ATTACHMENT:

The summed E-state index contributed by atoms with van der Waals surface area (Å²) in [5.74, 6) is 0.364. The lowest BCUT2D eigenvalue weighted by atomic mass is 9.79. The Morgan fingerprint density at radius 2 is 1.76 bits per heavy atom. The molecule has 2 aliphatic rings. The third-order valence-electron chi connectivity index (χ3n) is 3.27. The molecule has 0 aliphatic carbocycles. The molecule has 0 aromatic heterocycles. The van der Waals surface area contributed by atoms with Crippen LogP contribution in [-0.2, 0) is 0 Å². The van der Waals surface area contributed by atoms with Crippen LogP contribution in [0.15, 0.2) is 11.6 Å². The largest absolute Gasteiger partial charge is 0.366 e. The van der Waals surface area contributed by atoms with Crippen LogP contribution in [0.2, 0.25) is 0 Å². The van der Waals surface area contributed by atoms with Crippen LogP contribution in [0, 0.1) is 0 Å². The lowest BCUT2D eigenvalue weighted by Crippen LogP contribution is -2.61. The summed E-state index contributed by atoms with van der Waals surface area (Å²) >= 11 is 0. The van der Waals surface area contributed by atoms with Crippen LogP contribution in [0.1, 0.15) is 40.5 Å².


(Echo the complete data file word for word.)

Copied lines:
The summed E-state index contributed by atoms with van der Waals surface area (Å²) in [5.74, 6) is 0.364. The lowest BCUT2D eigenvalue weighted by atomic mass is 9.79. The Morgan fingerprint density at radius 2 is 1.76 bits per heavy atom. The molecule has 2 aliphatic rings. The third-order valence-electron chi connectivity index (χ3n) is 3.27. The molecule has 0 aliphatic carbocycles. The molecule has 0 aromatic heterocycles. The van der Waals surface area contributed by atoms with Crippen LogP contribution in [-0.2, 0) is 0 Å². The van der Waals surface area contributed by atoms with Crippen LogP contribution in [0.15, 0.2) is 11.6 Å². The largest absolute Gasteiger partial charge is 0.366 e. The van der Waals surface area contributed by atoms with Crippen LogP contribution in [0.2, 0.25) is 0 Å². The van der Waals surface area contributed by atoms with Crippen LogP contribution in [0, 0.1) is 0 Å². The lowest BCUT2D eigenvalue weighted by Crippen LogP contribution is -2.61. The summed E-state index contributed by atoms with van der Waals surface area (Å²) >= 11 is 0. The van der Waals surface area contributed by atoms with Crippen LogP contribution in [0.1, 0.15) is 40.5 Å².